High Uptake of Collocated Opioid Agonist Therapy with DAA is Associated with Reduced Risks and Improved SVR in People with Active Injection Drug Use: Data from the ANCHOR Study

Author: Rosenthal ES, Nussdorf L, Hill K, Silk R, Gross C, Mathur P, Eyasu R, D’Amore A, Brokus C, Bijole P, Jones M, Kier R, Sternberg D, Stafford K, Masur H, Kottilil S, Kattakuzhy S

Theme: Clinical Research Year: 2019

Background People who inject drugs (PWID) with opioid use disorder (OUD) and HCV have significant
morbidity and mortality, not only from HCV-related outcomes, but from harms associated with OUD and
injecting drug use (IDU) as well. Opioid agonist therapy (OAT) improves outcomes in people with OUD,
however, OAT uptake concurrent to HCV treatment and the impact on outcomes remains unknown.
Methods ANCHOR is a single-center study evaluating treatment of HCV in PWID with chronic HCV, OUD,
and IDU. Participants receive sofosbuvir/velpatasvir x12 weeks, and are offered collocated
buprenorphine. Risk behaviors are evaluated using the Darke HIV Risk Taking Behavior Scale (HRBS).
Results At screening, the 100 enrolled patients were predominantly male (76%), black (93%), middleaged (median 57years), injected opioids daily or more (58%), and were not on OAT (67%). From
screening to SVR, 31(31%) participants on OAT at baseline remained on OAT, 14(14%) were never on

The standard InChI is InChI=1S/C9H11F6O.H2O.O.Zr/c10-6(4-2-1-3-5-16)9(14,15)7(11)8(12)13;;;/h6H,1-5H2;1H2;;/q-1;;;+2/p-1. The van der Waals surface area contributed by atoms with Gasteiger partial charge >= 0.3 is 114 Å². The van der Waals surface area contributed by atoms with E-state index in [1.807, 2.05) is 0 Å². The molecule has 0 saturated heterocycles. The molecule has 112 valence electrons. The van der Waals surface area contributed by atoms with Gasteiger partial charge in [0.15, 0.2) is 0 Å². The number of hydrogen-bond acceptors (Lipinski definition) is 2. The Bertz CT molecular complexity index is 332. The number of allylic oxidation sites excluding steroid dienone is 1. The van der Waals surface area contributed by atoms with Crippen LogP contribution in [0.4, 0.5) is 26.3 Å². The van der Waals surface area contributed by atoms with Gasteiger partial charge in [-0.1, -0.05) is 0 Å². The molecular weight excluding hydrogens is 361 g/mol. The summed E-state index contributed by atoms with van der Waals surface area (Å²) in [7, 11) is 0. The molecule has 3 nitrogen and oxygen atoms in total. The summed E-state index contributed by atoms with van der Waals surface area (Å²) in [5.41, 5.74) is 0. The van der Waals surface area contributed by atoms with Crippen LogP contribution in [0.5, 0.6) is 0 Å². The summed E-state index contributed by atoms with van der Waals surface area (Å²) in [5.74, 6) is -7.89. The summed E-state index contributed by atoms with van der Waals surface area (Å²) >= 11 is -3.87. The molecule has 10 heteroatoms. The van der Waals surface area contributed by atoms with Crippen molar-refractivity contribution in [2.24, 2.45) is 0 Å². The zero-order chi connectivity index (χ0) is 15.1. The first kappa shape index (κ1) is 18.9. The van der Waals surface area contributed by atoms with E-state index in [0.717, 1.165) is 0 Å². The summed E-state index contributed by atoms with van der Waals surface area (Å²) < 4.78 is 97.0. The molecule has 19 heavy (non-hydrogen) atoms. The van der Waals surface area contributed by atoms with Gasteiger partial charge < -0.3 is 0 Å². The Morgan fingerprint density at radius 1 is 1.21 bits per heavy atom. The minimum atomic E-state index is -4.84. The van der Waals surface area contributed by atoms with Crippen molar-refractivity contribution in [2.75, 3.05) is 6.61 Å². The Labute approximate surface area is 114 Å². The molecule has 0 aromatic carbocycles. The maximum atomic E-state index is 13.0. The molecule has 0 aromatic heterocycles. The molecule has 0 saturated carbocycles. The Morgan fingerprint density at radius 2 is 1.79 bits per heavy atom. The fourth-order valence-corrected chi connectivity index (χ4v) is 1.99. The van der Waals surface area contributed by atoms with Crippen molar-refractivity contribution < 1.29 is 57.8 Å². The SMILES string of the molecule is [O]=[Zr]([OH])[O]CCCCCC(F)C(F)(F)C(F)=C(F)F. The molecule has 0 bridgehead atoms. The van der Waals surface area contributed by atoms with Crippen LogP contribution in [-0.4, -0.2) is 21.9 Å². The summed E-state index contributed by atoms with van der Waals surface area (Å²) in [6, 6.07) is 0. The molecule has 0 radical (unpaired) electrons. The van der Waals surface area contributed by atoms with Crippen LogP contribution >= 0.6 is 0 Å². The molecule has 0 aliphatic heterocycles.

OAT, and 53(53%) initiated OAT after screening, with 38(72%) retained at SVR. Achieving SVR was not
associated with baseline OAT status(p=0.3), but was significantly associated with being on OAT at week
24(p=0.002). Those who initiated OAT had a significant decline in HRBS(p=0.0001) at SVR not seen in
those on stable or no OAT.
HCV treatment can serve as a critical opportunity to engage PWID in treatment for OUD, with high rates
of uptake and retention associated with improved SVR relative to those not on OAT, and a significant
decline in IDU risk behavior. These data reinforce that HCV treatment can be used as an opportunity to
simultaneously reduce the harms associated with HCV, IDU, and OUD, improving the morbidity and
mortality of this marginalized population.
Disclosure of Interest Statement: Gilead Sciences provided investigator-initiated grant funding and
medication donation for this study. Dr Rosenthal has institutional research grants from Gilead and
Merck. Dr. Kattakuzhy has institutional research grants from Gilead. Dr. Mathur has institutional
research grants from Merck.

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